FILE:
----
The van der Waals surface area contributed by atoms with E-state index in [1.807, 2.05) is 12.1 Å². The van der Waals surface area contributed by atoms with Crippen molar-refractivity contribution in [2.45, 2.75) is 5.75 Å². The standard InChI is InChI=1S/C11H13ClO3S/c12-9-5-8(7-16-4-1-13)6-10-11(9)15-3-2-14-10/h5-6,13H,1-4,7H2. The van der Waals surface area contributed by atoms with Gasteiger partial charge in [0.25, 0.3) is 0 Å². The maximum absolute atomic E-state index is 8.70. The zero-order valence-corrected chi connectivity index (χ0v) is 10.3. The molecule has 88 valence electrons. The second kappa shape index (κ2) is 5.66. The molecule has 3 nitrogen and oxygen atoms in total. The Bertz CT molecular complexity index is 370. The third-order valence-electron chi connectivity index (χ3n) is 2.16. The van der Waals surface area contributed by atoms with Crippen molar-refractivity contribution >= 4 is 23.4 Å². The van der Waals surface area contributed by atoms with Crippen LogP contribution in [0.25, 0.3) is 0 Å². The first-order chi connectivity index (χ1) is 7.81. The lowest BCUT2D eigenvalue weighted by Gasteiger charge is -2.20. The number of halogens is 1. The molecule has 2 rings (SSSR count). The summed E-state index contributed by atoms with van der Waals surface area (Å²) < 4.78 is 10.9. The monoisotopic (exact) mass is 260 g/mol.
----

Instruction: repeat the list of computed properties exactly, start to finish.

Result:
The van der Waals surface area contributed by atoms with E-state index in [1.807, 2.05) is 12.1 Å². The van der Waals surface area contributed by atoms with Crippen molar-refractivity contribution in [2.45, 2.75) is 5.75 Å². The standard InChI is InChI=1S/C11H13ClO3S/c12-9-5-8(7-16-4-1-13)6-10-11(9)15-3-2-14-10/h5-6,13H,1-4,7H2. The van der Waals surface area contributed by atoms with Gasteiger partial charge in [0.25, 0.3) is 0 Å². The maximum absolute atomic E-state index is 8.70. The zero-order valence-corrected chi connectivity index (χ0v) is 10.3. The molecule has 88 valence electrons. The second kappa shape index (κ2) is 5.66. The molecule has 3 nitrogen and oxygen atoms in total. The Bertz CT molecular complexity index is 370. The third-order valence-electron chi connectivity index (χ3n) is 2.16. The van der Waals surface area contributed by atoms with Crippen molar-refractivity contribution >= 4 is 23.4 Å². The van der Waals surface area contributed by atoms with Crippen LogP contribution in [0.25, 0.3) is 0 Å². The first-order chi connectivity index (χ1) is 7.81. The lowest BCUT2D eigenvalue weighted by Gasteiger charge is -2.20. The number of halogens is 1. The molecule has 2 rings (SSSR count). The summed E-state index contributed by atoms with van der Waals surface area (Å²) < 4.78 is 10.9. The monoisotopic (exact) mass is 260 g/mol.